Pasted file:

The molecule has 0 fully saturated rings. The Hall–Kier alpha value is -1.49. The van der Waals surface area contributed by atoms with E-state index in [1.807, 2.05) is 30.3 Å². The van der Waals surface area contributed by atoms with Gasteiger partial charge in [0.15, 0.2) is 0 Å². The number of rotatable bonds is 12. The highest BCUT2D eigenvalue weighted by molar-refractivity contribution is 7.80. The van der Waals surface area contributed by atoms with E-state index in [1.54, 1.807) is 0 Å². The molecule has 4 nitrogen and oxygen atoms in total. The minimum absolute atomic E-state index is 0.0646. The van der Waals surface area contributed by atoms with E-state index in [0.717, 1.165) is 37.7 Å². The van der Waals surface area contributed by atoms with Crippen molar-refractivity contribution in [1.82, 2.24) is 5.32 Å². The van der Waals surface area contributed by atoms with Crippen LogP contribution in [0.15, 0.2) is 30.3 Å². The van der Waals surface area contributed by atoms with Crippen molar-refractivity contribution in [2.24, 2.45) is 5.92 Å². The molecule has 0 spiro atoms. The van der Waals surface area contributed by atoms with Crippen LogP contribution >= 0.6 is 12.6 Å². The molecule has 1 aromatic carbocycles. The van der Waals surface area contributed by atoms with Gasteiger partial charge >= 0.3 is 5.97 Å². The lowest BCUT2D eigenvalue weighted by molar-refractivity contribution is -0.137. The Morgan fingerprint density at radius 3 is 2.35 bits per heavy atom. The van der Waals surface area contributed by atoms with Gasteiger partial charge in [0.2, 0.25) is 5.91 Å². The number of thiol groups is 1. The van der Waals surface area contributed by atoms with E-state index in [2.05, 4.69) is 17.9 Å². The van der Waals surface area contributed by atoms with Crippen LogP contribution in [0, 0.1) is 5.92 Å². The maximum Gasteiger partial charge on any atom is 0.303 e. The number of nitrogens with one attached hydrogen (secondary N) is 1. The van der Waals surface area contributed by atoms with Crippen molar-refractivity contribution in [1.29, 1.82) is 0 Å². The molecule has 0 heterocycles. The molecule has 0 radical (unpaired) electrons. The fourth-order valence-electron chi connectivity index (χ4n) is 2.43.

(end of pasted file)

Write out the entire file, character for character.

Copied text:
The molecule has 0 fully saturated rings. The Hall–Kier alpha value is -1.49. The van der Waals surface area contributed by atoms with E-state index in [1.807, 2.05) is 30.3 Å². The van der Waals surface area contributed by atoms with Gasteiger partial charge in [0.15, 0.2) is 0 Å². The number of rotatable bonds is 12. The highest BCUT2D eigenvalue weighted by molar-refractivity contribution is 7.80. The van der Waals surface area contributed by atoms with E-state index in [1.54, 1.807) is 0 Å². The molecule has 4 nitrogen and oxygen atoms in total. The minimum absolute atomic E-state index is 0.0646. The van der Waals surface area contributed by atoms with E-state index in [0.717, 1.165) is 37.7 Å². The van der Waals surface area contributed by atoms with Crippen molar-refractivity contribution in [1.82, 2.24) is 5.32 Å². The van der Waals surface area contributed by atoms with Crippen LogP contribution in [0.15, 0.2) is 30.3 Å². The van der Waals surface area contributed by atoms with Crippen molar-refractivity contribution in [2.24, 2.45) is 5.92 Å². The molecule has 0 spiro atoms. The van der Waals surface area contributed by atoms with Crippen LogP contribution >= 0.6 is 12.6 Å². The molecule has 1 aromatic carbocycles. The van der Waals surface area contributed by atoms with Gasteiger partial charge >= 0.3 is 5.97 Å². The lowest BCUT2D eigenvalue weighted by molar-refractivity contribution is -0.137. The Morgan fingerprint density at radius 3 is 2.35 bits per heavy atom. The van der Waals surface area contributed by atoms with Gasteiger partial charge in [0.2, 0.25) is 5.91 Å². The number of thiol groups is 1. The van der Waals surface area contributed by atoms with E-state index in [2.05, 4.69) is 17.9 Å². The van der Waals surface area contributed by atoms with Crippen LogP contribution in [0, 0.1) is 5.92 Å². The maximum Gasteiger partial charge on any atom is 0.303 e. The number of nitrogens with one attached hydrogen (secondary N) is 1. The van der Waals surface area contributed by atoms with Crippen molar-refractivity contribution in [1.29, 1.82) is 0 Å². The molecule has 0 heterocycles. The molecule has 0 radical (unpaired) electrons. The fourth-order valence-electron chi connectivity index (χ4n) is 2.43.